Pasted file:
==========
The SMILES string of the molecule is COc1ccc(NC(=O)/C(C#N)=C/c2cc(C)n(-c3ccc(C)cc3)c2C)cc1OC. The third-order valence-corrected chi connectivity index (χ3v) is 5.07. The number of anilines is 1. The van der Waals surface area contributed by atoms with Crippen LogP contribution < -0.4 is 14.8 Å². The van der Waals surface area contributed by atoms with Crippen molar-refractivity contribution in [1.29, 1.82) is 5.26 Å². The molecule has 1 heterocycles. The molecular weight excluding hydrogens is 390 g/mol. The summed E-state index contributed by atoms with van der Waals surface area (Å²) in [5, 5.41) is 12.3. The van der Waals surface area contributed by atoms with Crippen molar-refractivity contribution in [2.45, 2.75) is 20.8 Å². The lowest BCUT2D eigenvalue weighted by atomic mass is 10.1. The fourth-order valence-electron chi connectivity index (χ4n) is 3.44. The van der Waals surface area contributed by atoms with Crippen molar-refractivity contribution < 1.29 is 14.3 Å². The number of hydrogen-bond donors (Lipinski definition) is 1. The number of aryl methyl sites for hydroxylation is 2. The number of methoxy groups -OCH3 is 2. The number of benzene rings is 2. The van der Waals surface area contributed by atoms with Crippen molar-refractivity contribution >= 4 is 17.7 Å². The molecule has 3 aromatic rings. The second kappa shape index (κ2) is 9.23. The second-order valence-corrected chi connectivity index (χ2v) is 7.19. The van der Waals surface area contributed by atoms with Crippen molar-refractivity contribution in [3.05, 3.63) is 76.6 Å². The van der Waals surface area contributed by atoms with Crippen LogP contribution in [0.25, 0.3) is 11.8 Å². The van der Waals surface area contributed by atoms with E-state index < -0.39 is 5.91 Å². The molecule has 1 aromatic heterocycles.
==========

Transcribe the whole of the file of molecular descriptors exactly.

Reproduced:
The SMILES string of the molecule is COc1ccc(NC(=O)/C(C#N)=C/c2cc(C)n(-c3ccc(C)cc3)c2C)cc1OC. The third-order valence-corrected chi connectivity index (χ3v) is 5.07. The number of anilines is 1. The van der Waals surface area contributed by atoms with Crippen LogP contribution < -0.4 is 14.8 Å². The van der Waals surface area contributed by atoms with Crippen molar-refractivity contribution in [1.29, 1.82) is 5.26 Å². The molecule has 1 heterocycles. The molecular weight excluding hydrogens is 390 g/mol. The summed E-state index contributed by atoms with van der Waals surface area (Å²) in [5, 5.41) is 12.3. The van der Waals surface area contributed by atoms with Crippen molar-refractivity contribution in [2.45, 2.75) is 20.8 Å². The lowest BCUT2D eigenvalue weighted by atomic mass is 10.1. The fourth-order valence-electron chi connectivity index (χ4n) is 3.44. The van der Waals surface area contributed by atoms with Crippen molar-refractivity contribution < 1.29 is 14.3 Å². The number of hydrogen-bond donors (Lipinski definition) is 1. The number of aryl methyl sites for hydroxylation is 2. The number of methoxy groups -OCH3 is 2. The number of benzene rings is 2. The van der Waals surface area contributed by atoms with Crippen molar-refractivity contribution >= 4 is 17.7 Å². The molecule has 3 aromatic rings. The second kappa shape index (κ2) is 9.23. The second-order valence-corrected chi connectivity index (χ2v) is 7.19. The van der Waals surface area contributed by atoms with Crippen molar-refractivity contribution in [3.05, 3.63) is 76.6 Å². The van der Waals surface area contributed by atoms with Crippen LogP contribution in [0.25, 0.3) is 11.8 Å². The van der Waals surface area contributed by atoms with E-state index < -0.39 is 5.91 Å². The molecule has 1 aromatic heterocycles.